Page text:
Muzafer Sherif on Robbers Cave Experiment - Dictionary of Arguments
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Robbers Cave Experiment/Sherif: to understand intergroup phenomena (i.e., the ways that groups behave towards each other) [Sherif] believed that it was critical to take an intergroup approach. To be sure, being a psychologist, he saw the individual’s ‘perception of the social world’, coupled with the individual’s ‘learning about it’ and appraisals and evaluations of it, as a key focus of his analysis (Sherif and Sherif, 1969(1): 8).
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Robbers Cave Experiment: was the third of three experiments, later called the „Boys’ Camp Studies“. The first phase in all three studies was one of ingroup formation prior to any subsequent intergroup interactions. In the first two days of Experiments 1 and 2, all boys were given the opportunity to develop spontaneous, interpersonal friendships. After this period, however, the experimenters systematically assigned the boys to two distinct categories. These cut across any friendships they had initially formed, so that friends were now separated. This allowed the researchers to observe the emergence of group processes in the absence of any pre-existing ties. Experiment 3 brought two sets of boys to the research camp sites and kept them apart for all of Phase 1. The boys engaged in a series of activities that required interdependent interactions and shared goals.
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Phase 1: here the experimenters tried to limit competition within the forming groups. The boys differentiated themselves into the roles of leaders and followers, and norms of behavior emerged. Boys who transgressed these norms were punished in various ways.
Phase 2: after having established two distinct groups, Sherif wanted to study the emergence of negative intergroup attitudes and behaviors.
Behavior: Question: are intergroup attitudes and behaviours –like prejudice and discrimination – shaped by specific, material intergroup relations?
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First study (1954): in this study the boys did not initially know of the existence of the other group. It was observed that negative attitudes were expressed even before actual intergroup contact. (Sherif et al. 1961(2): 94-95). The boys also expressed highly prejudicial attitudes. When the two groups were finally brought together, Sherif did so with the specific goal of examining the role of intergroup competition for limited and valued resources. He predicted that intergroup competition of this nature would lead to intergroup hostilities, negative intergroup stereotypes and enhanced within-group solidarity. Across all of these competitions, the original groups that developed during Phase 1 were maintained. As the competition progressed, increasingly negative intergroup attitudes were expressed.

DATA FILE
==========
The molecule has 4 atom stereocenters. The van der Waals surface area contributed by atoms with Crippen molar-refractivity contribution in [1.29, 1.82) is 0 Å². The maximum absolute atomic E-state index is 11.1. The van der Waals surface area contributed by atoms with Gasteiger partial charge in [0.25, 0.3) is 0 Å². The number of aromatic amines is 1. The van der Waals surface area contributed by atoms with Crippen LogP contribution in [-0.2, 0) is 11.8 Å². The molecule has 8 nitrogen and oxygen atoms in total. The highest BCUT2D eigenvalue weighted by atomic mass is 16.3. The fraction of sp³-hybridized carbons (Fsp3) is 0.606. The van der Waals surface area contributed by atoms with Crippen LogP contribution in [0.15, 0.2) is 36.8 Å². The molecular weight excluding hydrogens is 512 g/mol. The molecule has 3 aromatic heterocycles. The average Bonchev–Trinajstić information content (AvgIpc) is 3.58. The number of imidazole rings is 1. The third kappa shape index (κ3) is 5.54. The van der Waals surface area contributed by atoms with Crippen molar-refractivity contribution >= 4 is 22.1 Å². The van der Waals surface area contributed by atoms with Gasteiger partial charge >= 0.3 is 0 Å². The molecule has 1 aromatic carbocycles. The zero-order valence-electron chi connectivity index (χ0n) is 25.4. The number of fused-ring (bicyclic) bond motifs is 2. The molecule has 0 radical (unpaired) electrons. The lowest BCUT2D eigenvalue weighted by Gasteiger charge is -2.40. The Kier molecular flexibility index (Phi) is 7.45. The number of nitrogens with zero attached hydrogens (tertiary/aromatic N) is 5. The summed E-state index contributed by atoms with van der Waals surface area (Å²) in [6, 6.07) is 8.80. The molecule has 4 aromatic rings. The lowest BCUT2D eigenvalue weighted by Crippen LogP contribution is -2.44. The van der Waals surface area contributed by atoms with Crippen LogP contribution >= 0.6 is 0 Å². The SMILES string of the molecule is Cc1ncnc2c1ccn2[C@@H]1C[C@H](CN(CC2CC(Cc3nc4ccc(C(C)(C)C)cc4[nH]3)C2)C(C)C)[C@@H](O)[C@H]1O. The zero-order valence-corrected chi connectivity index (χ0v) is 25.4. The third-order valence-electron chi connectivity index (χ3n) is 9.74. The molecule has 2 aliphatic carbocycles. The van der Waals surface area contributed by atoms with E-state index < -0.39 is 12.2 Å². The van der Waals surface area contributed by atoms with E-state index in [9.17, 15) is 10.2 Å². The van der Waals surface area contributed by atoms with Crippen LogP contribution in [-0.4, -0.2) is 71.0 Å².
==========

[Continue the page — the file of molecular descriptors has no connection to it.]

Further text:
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Intergroup competition also led to changes in intragroup relations. After the broader social context changed in Phase 2, so too did this lead to changes in role structures. E. g., a Phase 1 leader fell from power during the Phase 2 when he expressed reluctance in the outgroup competition. The qualities required of a leader varied dramatically as a function of changes in social context.
Phase 3: Reduction of intergroup conflict: In the 1949 field experiment, a de-escalation in intergroup enmity was observed when the two groups combined to compete against an outside baseball team.
Sherif et al. 1st thesis: intergroup collaboration against a third party (‘a common enemy’) might be a way to promote intergroup harmony among the original two enemies.
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Robbers cave experiment: (the experiment took place in 1954) here the conflict reduction was examined systematically. It turned out that intergroup contact without competition (e.g., watching movies) was ineffective in reducing hostility. (Sherif et al. 1961(2): 209).
2nd thesis: negative intergroup attitudes and behaviours would be reduced, if not eliminated, under conditions in which the two groups were required to cooperate for the attainment of a mutually valued, superordinate goal. Importantly for Sherif, attainment of this goal could not be ‘achieved by the efforts of one group alone’ (Sherif et al., 1961(2): 52).
Result: the cooperative tasks reduced hostilities and also the intergroup ratings. >Robbers Cave Experiment/Psychological theories.
1. Sherif, M. and Sherif, C.W. (1969) Social Psychology. New York: Harper & Row.
2. Sherif, M., Harvey, O.J., White, B.J., Hood, W.R. and Sherif, C.W. (1961) Intergroup Conflict and Cooperation: The Robbers Cave Experiment. Norman, OK: Institute of Group Relations, University of Oklahoma.
Michael W. Platow and John A. Hunter, „ Intergroup Relations and Conflicts. Revisiting Sherif’s Boys’ Camp studies“, in: Joanne R. Smith and S. Alexander Haslam (eds.) 2017. Social Psychology. Revisiting the Classic studies. London: Sage Publications_____________Explanation of symbols: Roman numerals indicate the source, arabic numerals indicate the page number. The corresponding books are indicated on the right hand side. ((s)…): Comment by the sender of the contribution. Translations: Dictionary of Arguments The note [Author1]Vs[Author2] or [Author]Vs[term] is an addition from the Dictionary of Arguments. If a German edition is specified, the page numbers refer to this edition.
S. Alexander Haslam
Joanne R. Smith
Social Psychology. Revisiting the Classic Studies London 2017